Gunmen who abducted around 300 schoolchildren from a secondary school in Nigeria’s northwest region last week have been “surrounded” by government troops, according to the presidency.
Garba Shehu, a senior special assistant to President Muhammadu Buhari, said on Sunday that “only ten children were remaining in the hands of the gunmen.”
His report contradicts claims by Katsina State Governor, Bello Masari, who said that 333 children were still missing on Sunday and this may increase as parents continue to look for their children.
Unknown assailants on motorbikes stormed an all-boys school in the city of Kankara in Nigeria’s northwest Katsina State on Friday evening.
The kidnappers fled into a nearby forest that stretches across six nearby states after exchanging fire with security forces, eyewitnesses said.
It is not yet known who is responsible for the attack. The incident bears striking similarities to the abduction of 276 female students by Islamist insurgents Boko Haram in the city of Chibok in 2014. Criminal gangs that kidnap civilians and officials for money are also common in the region.
Nine senior police officers were abducted in Katsina State by criminal gangs in November and were held to ransom for around £2,000 each.
However, there is a possibility that Boko Haram is to blame, analysts say. Abubakar Shekau, the leader of Boko Haram, has been trying to establish operations in the region west of Katsina State, said Bulama Bukarti, from the Tony Blair Institute for Global Change.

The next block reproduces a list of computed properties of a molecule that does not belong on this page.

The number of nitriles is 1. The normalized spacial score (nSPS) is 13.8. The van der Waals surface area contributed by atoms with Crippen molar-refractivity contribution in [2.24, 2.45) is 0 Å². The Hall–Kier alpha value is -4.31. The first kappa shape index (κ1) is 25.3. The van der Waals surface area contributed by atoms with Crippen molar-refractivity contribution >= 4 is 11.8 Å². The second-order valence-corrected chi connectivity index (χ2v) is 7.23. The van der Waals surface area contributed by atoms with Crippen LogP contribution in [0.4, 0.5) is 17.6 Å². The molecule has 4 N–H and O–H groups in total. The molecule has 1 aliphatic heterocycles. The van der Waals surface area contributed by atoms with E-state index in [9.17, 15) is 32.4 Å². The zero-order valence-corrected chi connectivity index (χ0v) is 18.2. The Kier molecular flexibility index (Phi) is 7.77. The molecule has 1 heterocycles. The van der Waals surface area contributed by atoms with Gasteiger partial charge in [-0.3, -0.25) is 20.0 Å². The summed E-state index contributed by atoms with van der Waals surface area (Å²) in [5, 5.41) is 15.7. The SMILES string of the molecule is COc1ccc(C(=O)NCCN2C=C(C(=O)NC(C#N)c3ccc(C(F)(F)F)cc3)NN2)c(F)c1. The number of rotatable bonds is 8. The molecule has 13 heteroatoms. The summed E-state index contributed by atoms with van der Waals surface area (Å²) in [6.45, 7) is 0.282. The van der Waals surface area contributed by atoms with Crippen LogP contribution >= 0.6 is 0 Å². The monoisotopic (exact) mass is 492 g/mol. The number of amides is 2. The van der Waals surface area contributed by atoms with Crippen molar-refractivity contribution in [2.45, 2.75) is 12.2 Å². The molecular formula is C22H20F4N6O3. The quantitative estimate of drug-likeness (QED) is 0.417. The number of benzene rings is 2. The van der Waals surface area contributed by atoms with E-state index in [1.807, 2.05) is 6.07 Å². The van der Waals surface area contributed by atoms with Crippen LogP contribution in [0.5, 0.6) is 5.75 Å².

Several hundred fighters in Zamfara State recently claimed to be operating a Boko Haram cell that is loyal to Mr Shekau.
He adds that a similar number of fighters were also recorded claiming allegiance to Mr Shekau in Niger State.
It is also possible the fighters moved through the large forest from a neighbouring state to stage the attack. Men can be heard shouting ‘Allahu Akbar’ in the background during one eyewitness video of the raid.
Mr Bukarti doubts claims that the assailants have been caught by government forces. If the attackers disappeared into the large forest it will have been almost impossible to surround them, he said.
“They have now walked for three days, and if they have walked for three days, I don’t know how you are going to surround them.”
He added: “If the government moves fast we still have a window of opportunity to rescue them but every hour lost makes the rescue mission more difficult.”